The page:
Safeguarding Your Heirs From Their Inheritance in Ann Arbor

Blended Family 1

When Juliann Reynolds' husband died of cancer in 1992, she had to decide how to plan her own estate … Reynolds is one of a growing number of parents who are requiring their heirs to wait until they are older before they can collect their inheritances.

When planning for your estate and what to give to whom, there are tough questions involved and a lot to consider. How should your heirs receive their inheritance? Will they be responsible with their inheritance? How do you protect them from financial missteps when you are no longer here?

Money is both the root of all evil and yet a most helpful tool when it comes to achieving life goals. Consequently, consider ensuring that your beneficiaries get enough to help them with their dreams, but not so much they miss out on learning how to work for those dreams on their own.

This often requires that you take great care when structuring the inheritance distribution portion of your estate plan. According to a recent Reuters article titled “More heirs wait as wills dole out money slowly,” more families are structuring their estates as the title suggests.

The tool of choice, now as ever, is a trust fund. Indeed, trust funds have been used to keep assets safe for a younger beneficiary, but that historically meant until their legal maturity at age 18. More recently, however, with social changes as they are, trusts are being created to age 30 or beyond. Some trusts are rather specific in their terms, too. For example, trusts terms may specifically provide for college expenses, the first house, the first child, and other life milestones.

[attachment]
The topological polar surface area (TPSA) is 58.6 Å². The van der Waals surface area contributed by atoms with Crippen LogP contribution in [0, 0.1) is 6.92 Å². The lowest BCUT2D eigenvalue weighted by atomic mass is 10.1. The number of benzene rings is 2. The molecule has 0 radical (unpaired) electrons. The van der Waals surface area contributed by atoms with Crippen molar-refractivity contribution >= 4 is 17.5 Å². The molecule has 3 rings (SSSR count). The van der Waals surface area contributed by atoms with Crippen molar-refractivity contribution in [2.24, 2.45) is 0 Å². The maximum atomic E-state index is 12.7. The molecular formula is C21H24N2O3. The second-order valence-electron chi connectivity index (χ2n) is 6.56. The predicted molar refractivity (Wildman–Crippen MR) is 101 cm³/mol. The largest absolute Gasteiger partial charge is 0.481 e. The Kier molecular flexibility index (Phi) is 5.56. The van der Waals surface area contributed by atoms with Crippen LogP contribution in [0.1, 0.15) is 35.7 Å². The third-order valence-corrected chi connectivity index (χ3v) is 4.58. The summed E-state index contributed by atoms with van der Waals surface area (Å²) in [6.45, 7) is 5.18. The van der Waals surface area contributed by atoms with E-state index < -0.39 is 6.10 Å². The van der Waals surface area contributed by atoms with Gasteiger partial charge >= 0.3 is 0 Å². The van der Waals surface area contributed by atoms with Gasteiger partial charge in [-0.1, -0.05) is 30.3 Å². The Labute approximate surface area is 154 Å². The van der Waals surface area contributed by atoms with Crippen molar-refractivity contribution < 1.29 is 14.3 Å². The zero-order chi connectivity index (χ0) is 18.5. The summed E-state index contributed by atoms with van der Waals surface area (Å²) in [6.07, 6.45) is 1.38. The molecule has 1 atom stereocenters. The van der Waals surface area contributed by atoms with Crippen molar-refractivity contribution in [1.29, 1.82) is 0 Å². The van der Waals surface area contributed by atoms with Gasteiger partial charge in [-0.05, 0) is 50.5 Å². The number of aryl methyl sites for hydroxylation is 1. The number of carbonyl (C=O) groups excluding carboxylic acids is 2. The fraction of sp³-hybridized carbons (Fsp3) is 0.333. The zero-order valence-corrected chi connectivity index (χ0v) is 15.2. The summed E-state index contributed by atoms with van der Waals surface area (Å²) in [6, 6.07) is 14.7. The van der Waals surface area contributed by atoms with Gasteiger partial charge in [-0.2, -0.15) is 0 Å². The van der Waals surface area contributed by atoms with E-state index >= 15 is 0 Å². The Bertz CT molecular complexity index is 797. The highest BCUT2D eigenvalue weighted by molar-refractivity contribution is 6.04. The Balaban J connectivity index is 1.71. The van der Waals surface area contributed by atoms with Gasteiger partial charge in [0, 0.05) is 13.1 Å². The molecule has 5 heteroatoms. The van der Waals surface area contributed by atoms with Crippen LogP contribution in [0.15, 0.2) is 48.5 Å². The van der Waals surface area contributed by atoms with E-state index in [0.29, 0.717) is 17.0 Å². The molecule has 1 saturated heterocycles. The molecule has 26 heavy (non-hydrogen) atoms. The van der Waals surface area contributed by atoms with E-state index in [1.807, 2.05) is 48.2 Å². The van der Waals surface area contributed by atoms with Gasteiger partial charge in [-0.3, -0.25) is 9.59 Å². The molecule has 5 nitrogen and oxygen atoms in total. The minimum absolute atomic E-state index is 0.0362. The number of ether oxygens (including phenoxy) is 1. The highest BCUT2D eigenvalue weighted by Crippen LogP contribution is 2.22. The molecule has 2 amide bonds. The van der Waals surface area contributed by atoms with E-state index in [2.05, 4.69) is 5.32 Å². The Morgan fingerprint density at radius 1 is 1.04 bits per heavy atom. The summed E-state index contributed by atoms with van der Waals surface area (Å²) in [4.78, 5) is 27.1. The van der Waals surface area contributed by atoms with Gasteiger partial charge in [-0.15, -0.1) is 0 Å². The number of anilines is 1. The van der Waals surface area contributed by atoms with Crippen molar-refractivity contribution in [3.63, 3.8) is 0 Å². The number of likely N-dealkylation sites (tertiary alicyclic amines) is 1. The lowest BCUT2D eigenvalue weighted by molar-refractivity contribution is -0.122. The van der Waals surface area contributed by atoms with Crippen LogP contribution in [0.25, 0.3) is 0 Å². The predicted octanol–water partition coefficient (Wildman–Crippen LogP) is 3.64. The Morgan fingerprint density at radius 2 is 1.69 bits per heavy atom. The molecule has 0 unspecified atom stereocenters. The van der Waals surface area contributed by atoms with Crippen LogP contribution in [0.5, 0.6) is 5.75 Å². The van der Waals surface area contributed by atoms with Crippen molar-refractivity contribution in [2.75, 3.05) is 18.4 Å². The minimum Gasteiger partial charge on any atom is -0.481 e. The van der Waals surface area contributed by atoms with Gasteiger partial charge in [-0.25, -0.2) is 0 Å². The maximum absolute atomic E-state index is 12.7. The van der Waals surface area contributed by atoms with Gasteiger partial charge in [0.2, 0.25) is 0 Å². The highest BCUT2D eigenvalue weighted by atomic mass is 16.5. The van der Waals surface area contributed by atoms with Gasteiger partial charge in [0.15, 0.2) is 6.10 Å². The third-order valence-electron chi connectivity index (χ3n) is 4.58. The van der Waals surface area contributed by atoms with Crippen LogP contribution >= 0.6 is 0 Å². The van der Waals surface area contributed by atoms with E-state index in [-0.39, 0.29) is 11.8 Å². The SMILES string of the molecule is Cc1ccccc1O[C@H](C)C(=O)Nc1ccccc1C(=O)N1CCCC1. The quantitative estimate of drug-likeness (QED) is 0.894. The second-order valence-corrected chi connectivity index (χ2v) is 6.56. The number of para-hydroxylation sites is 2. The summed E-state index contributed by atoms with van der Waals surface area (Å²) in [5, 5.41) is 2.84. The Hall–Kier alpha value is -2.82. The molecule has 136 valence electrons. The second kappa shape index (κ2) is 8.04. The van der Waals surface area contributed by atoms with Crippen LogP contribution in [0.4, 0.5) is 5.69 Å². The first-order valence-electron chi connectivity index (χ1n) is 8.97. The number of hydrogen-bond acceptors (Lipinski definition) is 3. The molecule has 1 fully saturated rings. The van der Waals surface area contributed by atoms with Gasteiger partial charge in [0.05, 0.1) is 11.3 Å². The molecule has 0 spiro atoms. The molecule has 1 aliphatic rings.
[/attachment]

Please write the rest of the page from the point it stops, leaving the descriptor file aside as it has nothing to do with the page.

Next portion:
So, are plans that keep the whole distribution process at a low, slow boil the way to go?

They are not without their disadvantages, especially for those who do not want to “rule from the grave” or those who resent being “ruled from the grave.”

In the end, every family and every generation is different. Ask yourself: which strategy is most appropriate for your heirs, assets, and plans? It’s an important angle to review.

To speak with Terry Bertram, an estate planning attorney, visit


Reference: Reuters (June 25, 2013) “More heirs wait as wills dole out money slowly

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